> sensorial terrain as its object of focus.
> >>
> >> “liquid blackness” makes an option also for materiality and spatiality.
> In order to think about “liquid blackness,” one has to think of blackness
> as a type of “thing” (or a substance, or a type of matter) that fills the
> space “in-between” people and things. In other words, “liquid blackness”
> takes seriously Harry Elam’s observation of the increased detachability of
> blackness in contemporary culture and its ability to circulate apart from
> black people, often at their expense, and seeks a way to attend to this
> process, including its frequent erotic charge. In this sense, liquid
> blackness can be seen as the aesthetic production of black fungibility.
> >>
> >> Finally, “liquid blackness” is also a way to think about the expansive
> possibilities of blackness and black cultural expressions—especially when
> blackness is let free to explore its own genius and its own possibilities.
> Here, liquidity can encourage a mercurial imagination of infinite
> potentialities.
> >>
> >>
> >>
> >>> On Apr 1, 2016, at 9:43 PM, Derek Murray <
> derekconradmurray6719 at gmail.com> wrote:
> >>>
> >>> ----------empyre- soft-skinned space----------------------
> >>> Welcome to our April discussion on -empyre- soft-skinned space, Liquid
> Blackness: Formal Approaches to Blackness and/as Aesthetics.
> >>>
> >>>
> >>>
> >>> The moderator of this month’s discussion will be Alessandra Raengo
> (United States). We are thrilled that Alessandra Raengo’s exciting and
> timely research on race, aesthetics, and form has been the catalyst for
> this month’s topic, which highlights conceptual issues around the
> materiality of blackness as it expresses itself across various forms of
> cultural production, including: visual art, cinema, music, and photography.
> Thanks to you, Alessandra, and each of your guests for joining us this
> month.
> >>>
> >>>
> >>> Moderator Bio:
> >>>
> >>> Alessandra Raengo is Associate Professor of Moving Image Studies in
> the Department of Communication at Georgia State University and coordinator
> of liquid blackness, a research project on blackness and aesthetics. Her
> work focuses on blackness in the visual and aesthetic field and her essays
> on contemporary African-American art, black cinema and visual culture, and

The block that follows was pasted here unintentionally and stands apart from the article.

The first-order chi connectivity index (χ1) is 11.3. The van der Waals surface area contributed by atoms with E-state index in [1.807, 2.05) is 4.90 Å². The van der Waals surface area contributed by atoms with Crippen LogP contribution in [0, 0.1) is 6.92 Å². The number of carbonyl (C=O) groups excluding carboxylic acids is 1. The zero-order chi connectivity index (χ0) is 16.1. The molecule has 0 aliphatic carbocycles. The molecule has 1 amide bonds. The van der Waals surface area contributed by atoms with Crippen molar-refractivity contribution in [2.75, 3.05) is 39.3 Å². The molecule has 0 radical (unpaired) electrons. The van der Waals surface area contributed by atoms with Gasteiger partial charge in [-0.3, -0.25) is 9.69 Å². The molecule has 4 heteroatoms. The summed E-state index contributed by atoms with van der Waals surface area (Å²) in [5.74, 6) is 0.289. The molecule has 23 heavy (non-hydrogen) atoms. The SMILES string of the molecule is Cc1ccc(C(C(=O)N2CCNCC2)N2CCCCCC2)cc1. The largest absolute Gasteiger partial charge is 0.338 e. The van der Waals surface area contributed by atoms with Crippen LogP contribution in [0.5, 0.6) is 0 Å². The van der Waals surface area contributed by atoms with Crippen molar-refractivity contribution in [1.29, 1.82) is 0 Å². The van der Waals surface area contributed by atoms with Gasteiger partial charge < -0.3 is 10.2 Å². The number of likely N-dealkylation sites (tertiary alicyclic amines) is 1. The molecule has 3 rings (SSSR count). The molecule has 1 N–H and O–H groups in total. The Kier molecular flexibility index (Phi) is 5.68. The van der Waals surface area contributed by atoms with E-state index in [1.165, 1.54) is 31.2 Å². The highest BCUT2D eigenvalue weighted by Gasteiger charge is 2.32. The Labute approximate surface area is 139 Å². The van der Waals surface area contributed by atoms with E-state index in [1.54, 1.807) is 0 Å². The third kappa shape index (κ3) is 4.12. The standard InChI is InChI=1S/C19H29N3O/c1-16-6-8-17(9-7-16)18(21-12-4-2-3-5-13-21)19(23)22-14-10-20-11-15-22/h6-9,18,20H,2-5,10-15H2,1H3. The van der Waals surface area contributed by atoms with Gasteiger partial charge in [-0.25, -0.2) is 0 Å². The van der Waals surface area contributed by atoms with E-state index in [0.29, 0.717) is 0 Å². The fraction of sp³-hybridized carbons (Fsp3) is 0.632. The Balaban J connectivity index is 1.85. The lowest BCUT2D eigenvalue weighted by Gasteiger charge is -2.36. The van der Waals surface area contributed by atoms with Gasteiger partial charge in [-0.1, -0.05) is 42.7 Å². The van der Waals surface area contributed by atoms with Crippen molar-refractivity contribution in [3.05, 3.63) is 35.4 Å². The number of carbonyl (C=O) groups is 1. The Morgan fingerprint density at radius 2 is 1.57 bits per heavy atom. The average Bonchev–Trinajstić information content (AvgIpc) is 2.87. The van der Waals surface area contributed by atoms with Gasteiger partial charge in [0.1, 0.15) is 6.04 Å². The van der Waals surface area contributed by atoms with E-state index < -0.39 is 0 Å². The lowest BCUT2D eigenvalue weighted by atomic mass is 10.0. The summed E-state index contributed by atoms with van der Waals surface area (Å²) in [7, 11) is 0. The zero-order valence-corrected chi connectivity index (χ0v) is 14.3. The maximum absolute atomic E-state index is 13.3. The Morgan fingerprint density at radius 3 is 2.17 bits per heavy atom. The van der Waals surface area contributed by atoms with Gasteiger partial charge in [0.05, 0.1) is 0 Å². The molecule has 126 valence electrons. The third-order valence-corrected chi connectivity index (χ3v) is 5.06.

> race and capital have appeared in Camera Obscura, Adaptation, The World
> Picture Journal, Discourse (forthcoming) and several anthologies. She is
> the author of On the Sleeve of the Visual: Race as Face Value (Dartmouth
> College Press, 2013) and of Critical Race Theory and Bamboozled (Bloomsbury
> Press, 2016). With Robert Stam, she has also co-edited two anthologies on
> adaptation studies, Literature and Film and A Companion to Literature and
> Film (Blackwell, 2004 and 2005).
> >>>
> >>>
> >>> We turn the discussion over to you now, Alessandra, to further
> introduce us to your topic, your exciting research on Liquid Blackness, and
> to share the bios of those guests who will be participating in the
> conversation this month.
> >>>
> >>>
> >>> All best,
> >>>
> >>> Derek Conrad Murray
> >>>
> >>> Soraya Murray
> >>>
> >>> Co-Moderators, -empyre-
> >>>
> >>> _______________________________________________
> >>> empyre forum
> >>> empyre at lists.artdesign.unsw.edu.au
> >>>
> https://na01.safelinks.protection.outlook.com/?url=http%3a%2f%2fempyre.library.cornell.edu&data=01%7c01%7caraengo%40gsu.edu%7c4c5e8a1dd9d84b218b0b08d35a9a7c94%7c515ad73d8d5e4169895c9789dc742a70%7c0&sdata=Fd%2fg68nrRFdLdV3natEdcyHKccaVuAv0XjiAC%2fE4uLA%3d
> >>
> >> _______________________________________________
> >> empyre forum
> >> empyre at lists.artdesign.unsw.edu.au
> >>
> https://na01.safelinks.protection.outlook.com/?url=http%3a%2f%2fempyre.library.cornell.edu&data=01%7c01%7caraengo%40gsu.edu%7cd7d8ff133c2f4fff2f1c08d35bbf9637%7c515ad73d8d5e4169895c9789dc742a70%7c0&sdata=aXGc6xhWDibOLVfHlzjGLyVz86Alz7p67lcmFqyMfzA%3d
> >
> > _______________________________________________
> > empyre forum
> > empyre at lists.artdesign.unsw.edu.au
> >
> https://na01.safelinks.protection.outlook.com/?url=http%3a%2f%2fempyre.library.cornell.edu&data=01%7c01%7caraengo%40gsu.edu%7cd7d8ff133c2f4fff2f1c08d35bbf9637%7c515ad73d8d5e4169895c9789dc742a70%7c0&sdata=aXGc6xhWDibOLVfHlzjGLyVz86Alz7p67lcmFqyMfzA%3d
> _______________________________________________
> empyre forum
> empyre at lists.artdesign.unsw.edu.au
> https://na01.safelinks.protection.outlook.com/?url=http%3a%2f%2fempyre.library.cornell.edu&data=01%7c01%7cjgunn7%40mygsu.onmicrosoft.com%7ce2f405c990084185459b08d35bfc4d48%7c515ad73d8d5e4169895c9789dc742a70%7c0&sdata=Qu9ByFb5AAcDNlFwJWKb0%2fI8U1Ceyt2t8BwRv01gquM%3d
> _______________________________________________
> empyre forum
> empyre at lists.artdesign.unsw.edu.au
> http://empyre.library.cornell.edu
-------------- next part --------------
An HTML attachment was scrubbed...
URL: <http://lists.artdesign.unsw.edu.au/pipermail/empyre/attachments/20160404/3ae4711b/attachment.html>

More information about the empyre mailing list